Ready for the latest fun conspiracy theory?
This theory uses the simple but brilliant logic that unless you have first- or second-hand experience with a thing (in this case, a state), then you cannot really accept it as proved. First-hand experience is demanded in the question: “Have you ever been to Wyoming?” Second-hand experience: “Do you know anyone from Wyoming?”
Delightfully, “One definition of Wyoming in the online Urban Dictionary says the Cowboy State is a fictional place and that people who try to drive north over the border will find themselves mysteriously transported to Canada, confused and sans clothing” (ibid). So, it’s a sort of Wyoming Triangle. This tickles me even more because, What about Montana? Montana is between Wyoming and the Canadian border. Do the conspirators not realize this? Is Montana so obscure that it doesn’t even get its own conspiracy?
Well, I am happy to tell you kids, that Wyoming does exist. I know because I live in its equally obscure neighboring state of Idaho. Wyoming is actually only a few hours from me, and if I drive an hour north, I can see the mountains on the border.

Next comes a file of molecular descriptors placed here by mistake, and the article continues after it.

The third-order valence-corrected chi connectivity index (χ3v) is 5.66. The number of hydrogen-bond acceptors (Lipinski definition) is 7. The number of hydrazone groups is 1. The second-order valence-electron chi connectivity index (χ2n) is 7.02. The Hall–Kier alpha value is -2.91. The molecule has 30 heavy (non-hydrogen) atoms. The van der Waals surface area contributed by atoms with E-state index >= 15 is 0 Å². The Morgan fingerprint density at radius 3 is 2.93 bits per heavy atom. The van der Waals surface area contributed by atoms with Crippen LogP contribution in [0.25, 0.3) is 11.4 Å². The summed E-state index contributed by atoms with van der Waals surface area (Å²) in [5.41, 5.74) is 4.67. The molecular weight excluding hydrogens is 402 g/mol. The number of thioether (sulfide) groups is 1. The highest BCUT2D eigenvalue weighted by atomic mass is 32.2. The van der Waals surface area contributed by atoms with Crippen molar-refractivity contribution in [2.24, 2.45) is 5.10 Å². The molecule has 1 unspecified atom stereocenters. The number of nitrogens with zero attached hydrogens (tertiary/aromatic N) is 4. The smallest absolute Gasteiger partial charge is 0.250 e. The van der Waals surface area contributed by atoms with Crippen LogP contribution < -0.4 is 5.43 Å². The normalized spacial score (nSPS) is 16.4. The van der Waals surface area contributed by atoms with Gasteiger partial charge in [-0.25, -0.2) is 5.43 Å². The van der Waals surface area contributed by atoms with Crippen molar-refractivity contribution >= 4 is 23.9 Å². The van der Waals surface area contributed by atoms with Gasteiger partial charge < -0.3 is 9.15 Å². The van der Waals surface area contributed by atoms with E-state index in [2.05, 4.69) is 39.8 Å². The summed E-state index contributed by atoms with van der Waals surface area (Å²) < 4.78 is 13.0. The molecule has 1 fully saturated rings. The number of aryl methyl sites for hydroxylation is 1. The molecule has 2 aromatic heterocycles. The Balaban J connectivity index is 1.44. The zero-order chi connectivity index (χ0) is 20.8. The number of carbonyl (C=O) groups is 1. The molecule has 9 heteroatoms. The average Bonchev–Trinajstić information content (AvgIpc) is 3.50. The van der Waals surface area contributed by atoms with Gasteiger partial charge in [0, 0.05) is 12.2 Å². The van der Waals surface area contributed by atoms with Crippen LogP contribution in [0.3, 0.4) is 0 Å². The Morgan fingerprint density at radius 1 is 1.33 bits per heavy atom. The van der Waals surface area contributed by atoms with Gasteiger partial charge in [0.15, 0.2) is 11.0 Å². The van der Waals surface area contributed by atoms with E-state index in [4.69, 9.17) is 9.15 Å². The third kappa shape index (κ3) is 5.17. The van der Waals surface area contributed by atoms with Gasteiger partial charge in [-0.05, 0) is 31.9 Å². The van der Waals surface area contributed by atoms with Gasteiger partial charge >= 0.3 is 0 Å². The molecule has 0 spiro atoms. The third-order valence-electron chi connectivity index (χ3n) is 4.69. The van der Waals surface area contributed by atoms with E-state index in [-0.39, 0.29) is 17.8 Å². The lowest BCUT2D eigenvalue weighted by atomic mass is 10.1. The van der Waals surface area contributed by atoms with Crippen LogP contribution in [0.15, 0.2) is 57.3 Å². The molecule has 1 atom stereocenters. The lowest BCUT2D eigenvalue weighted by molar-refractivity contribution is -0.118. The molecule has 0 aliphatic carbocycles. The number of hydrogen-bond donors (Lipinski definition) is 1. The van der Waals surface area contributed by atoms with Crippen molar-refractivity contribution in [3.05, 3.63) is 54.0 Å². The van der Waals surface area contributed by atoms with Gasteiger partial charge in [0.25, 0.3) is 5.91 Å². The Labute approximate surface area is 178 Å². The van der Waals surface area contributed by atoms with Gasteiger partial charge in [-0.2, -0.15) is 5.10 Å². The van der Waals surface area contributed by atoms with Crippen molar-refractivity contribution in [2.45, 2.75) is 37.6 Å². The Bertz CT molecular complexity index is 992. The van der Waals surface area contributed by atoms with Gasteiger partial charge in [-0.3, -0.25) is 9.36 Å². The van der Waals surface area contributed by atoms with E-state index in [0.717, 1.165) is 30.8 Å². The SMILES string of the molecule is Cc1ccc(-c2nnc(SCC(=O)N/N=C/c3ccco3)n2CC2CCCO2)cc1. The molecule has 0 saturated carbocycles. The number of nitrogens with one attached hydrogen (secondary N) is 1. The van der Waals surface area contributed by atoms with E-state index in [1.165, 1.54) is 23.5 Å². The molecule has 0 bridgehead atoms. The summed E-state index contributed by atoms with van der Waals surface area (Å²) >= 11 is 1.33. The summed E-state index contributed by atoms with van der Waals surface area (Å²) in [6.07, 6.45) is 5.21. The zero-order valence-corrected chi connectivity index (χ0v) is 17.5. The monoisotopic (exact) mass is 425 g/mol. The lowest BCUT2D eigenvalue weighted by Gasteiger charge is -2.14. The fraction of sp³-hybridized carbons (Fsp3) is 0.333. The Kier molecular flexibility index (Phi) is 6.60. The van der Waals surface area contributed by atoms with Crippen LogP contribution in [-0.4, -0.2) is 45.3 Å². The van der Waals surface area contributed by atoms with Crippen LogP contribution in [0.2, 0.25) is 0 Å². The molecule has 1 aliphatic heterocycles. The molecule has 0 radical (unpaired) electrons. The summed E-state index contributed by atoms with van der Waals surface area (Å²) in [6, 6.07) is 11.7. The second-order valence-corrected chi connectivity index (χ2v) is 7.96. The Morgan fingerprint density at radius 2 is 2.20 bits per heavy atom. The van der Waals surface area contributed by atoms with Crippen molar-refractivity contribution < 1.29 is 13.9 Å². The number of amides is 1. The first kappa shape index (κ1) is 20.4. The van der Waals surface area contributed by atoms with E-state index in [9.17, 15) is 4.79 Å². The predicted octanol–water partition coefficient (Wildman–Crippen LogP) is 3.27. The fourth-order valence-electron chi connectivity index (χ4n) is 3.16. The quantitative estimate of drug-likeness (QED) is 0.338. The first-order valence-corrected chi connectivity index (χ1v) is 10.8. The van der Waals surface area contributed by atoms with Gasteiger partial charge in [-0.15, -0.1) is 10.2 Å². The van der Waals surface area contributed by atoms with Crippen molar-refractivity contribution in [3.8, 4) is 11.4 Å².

For further proof, here are myself and Mr. Mugrage (cropped out for privacy) standing in Wyoming, overlooking Jackson Hole (note the sign), on a big anniversary recently. The whole picture is in Wyoming, but for those who need extra proof, I have an added an arrow that helpfully points to Wyoming.
Finally, here is a trailer for a movie that is set in Wyoming:
At last, a conspiracy theory that I can personally put to rest. This might be the first (and, possibly, last) one.